Information transfer takes place in the form of cells having a constant length (53 bytes) and independently of the nature of the transferred information. Apart from the transmitted information, each cell contains a tag (5 bytes) reserved for the control (Virtual Pass Identifier--VPI, Virtual Channel Identifier--VCI, etc.).

It will be shown hereinafter that the proposed solution is also applicable to the synchronous hierarchy with a rate of 155 Mbit/s, because the headers make it possible to identify the position of the informations at the rate of 2 Mbit/s.

The add-drop multiplexer according to the invention and which is diagrammatically shown in FIG. 2 receives by an optical fibre 10 an input information flow in optical form and supplies in optical form an output information flow, which is transmitted by an optical fibre 12.

The multiplexer shown in FIG. 2 is associated with N users or addressees, N being equal to 3 in FIG. 2 and makes it possible to extract from the input flow the informations respectively intended for these users and which are supplied to them in optical form by means of the optical fibres FS1, FS2 and FS3.

In addition, the multiplexer of FIG. 2 serves to insert into the output information flow other informations reaching it in optical form by means of an optical fibre FE.

The multiplexer shown in FIG. 2 comprises a first photodetector 14, a second photodetector 16, a first electrooptical converter 18, control means 20, a second electrooptical converter 22, an optical coupler 24 having two inputs and N+1 outputs (4 outputs in the embodiment shown in FIG. 2) and N+1 optical filters, namely 4 optical filters to, f0, f1, f2 and f3 in the case of FIG. 2, the output information flow being available at the output of the optical filter f0, whilst the informations respectively intended for the three users are respectively available at the output of the filters f1, f2 and f3.

In the multiplexer shown in FIG. 2, a wavelength LO is associated with the output information flow and wavelengths L1, L2 and L3, which differ from one another, are respectively associated with the three users, in such a way that the informations transmitted by the fibres FS1, FS2 and FS3 are respectively at wavelength L1, wavelength L2 and wavelength L3.

The photodetector 14 receives the input information flow by means of the fibre 10 and converts said informations into electrical signals. The photodetector 16 receives by means of the fibre FE, the informations which it is wished to insert in the output flow and transforms these informations into electrical form.

The tunable electrooptical converter 18 receives the signals from the photodetector 14 and, under the control of the control means 20, converts these signals into optical form at the desired wavelength as a function of whether the corresponding informations are intended to pass into the output information flow or are intended for one of the users.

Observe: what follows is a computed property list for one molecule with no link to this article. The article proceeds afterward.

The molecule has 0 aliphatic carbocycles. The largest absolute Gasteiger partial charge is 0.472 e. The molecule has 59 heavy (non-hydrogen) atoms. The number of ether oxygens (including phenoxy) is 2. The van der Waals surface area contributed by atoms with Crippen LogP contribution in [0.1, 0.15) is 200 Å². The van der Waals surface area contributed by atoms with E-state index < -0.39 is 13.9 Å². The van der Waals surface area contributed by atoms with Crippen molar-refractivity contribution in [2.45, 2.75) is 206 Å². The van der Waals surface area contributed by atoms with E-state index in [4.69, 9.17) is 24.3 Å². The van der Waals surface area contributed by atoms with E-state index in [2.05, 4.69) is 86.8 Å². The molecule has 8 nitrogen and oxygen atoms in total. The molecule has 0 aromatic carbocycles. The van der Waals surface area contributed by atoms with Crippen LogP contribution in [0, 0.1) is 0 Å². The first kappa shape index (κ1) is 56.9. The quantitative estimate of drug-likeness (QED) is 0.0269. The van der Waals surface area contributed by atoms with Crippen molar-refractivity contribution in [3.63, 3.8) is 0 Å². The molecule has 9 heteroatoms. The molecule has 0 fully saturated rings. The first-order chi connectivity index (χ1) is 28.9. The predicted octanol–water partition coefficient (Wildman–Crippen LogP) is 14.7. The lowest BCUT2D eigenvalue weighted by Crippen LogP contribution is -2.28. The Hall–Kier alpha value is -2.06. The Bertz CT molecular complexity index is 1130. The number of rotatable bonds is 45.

The electrooptical converter 22 receives the electrical signals supplied by the photodetector 16 and converts them into optical signals of wavelength LO. The two inputs of the optical coupler 24 are respectively connected to the outputs of the converters 18 and 22 and the four outputs of said coupler 24 are respectively connected to the inputs of the filters f0, f1, f2 and f3. The filters f0, f1, f2 and f3 respectively permit the passage of the wavelengths LO, L1, L2 and L3 and only these wavelengths.

The informations transmitted in the asynchronous transfer mode are in the form of cells with a header having control informations and in particular the destination address Di. The rate of these cells is e.g. 10 Mbit/s.

These informations reach the multiplexer, which detects them by direct detection by means of the photodetector 14.

A fixed time lag T is applied to the signals from the photodetector 14 to take account of the calculation time of the control means 20. The time lag T is applied by lag means 26, which are fitted between the photodetector 14 and the converter 18, as can be seen in FIG. 2.

FIG. 2 also shows the control means 20, which are connected to the control network 8 for monitoring the traffic. By means of the photodetector 14, the control means 20 become aware of the destination address contained in the header of an incident cell. If this address is DO, the information is not intended for any of the users of the distribution zone associated with the multiplexer of FIG. 2 and the tunable converter 18 is maintained at the wavelength LO.

The cell whose address is DO is then transmitted by the output fibre 12 after traversing the filter f0. If the address of the cell is D3, said cell is intended for this distribution zone and more specifically the user associated with the wavelength L3. The tunable converter 18 is then switched to said wavelength L3.

This address cell D3 is optically transposed to the wavelength L3 and is supplied to the optical coupler 24.

Only the optical filter f3 positioned on the wavelength L3 allows the passage of this cell, which is switched to the output FS3 corresponding to the user for which said cell is intended.

The same process occurs when an address cell D1 or D2 is processed by the control means. Such a cell (address cell D1 or D2) is located at the output corresponding to its addressee (and at the wavelength L1 or L2).

From what has been stated hereinbefore it is clear that the information flow at the output of the multiplexer has gaps corresponding to the time location of the cells which have been extracted and switched to the users for which they are intended.

These gaps can be left in the output flow, but it is also possible to insert new cells during these times by means of the electrooptical converter 22, either for transmitting informations in the network by inserting them into the output information flow, or for carrying out a stuffing of the transmission line in order to maintain the presence of a timing frequency.

The electrooptical converter 22 produces stuffing cells under the control of the control means 20. The latter are also informed by the photodetector 16 of the arrival of informations to be inserted in the output flow.

As can be seen in FIG. 2, means 26a controlled by the means 20 are provided for delaying the informations to be inserted, in order to place them in he time locations freed by the extraction.

The electrooptical converter 22 can be a tunable electrooptical converter and in this case it is positioned at the wavelength LO by means (not shown) or by the control means 20.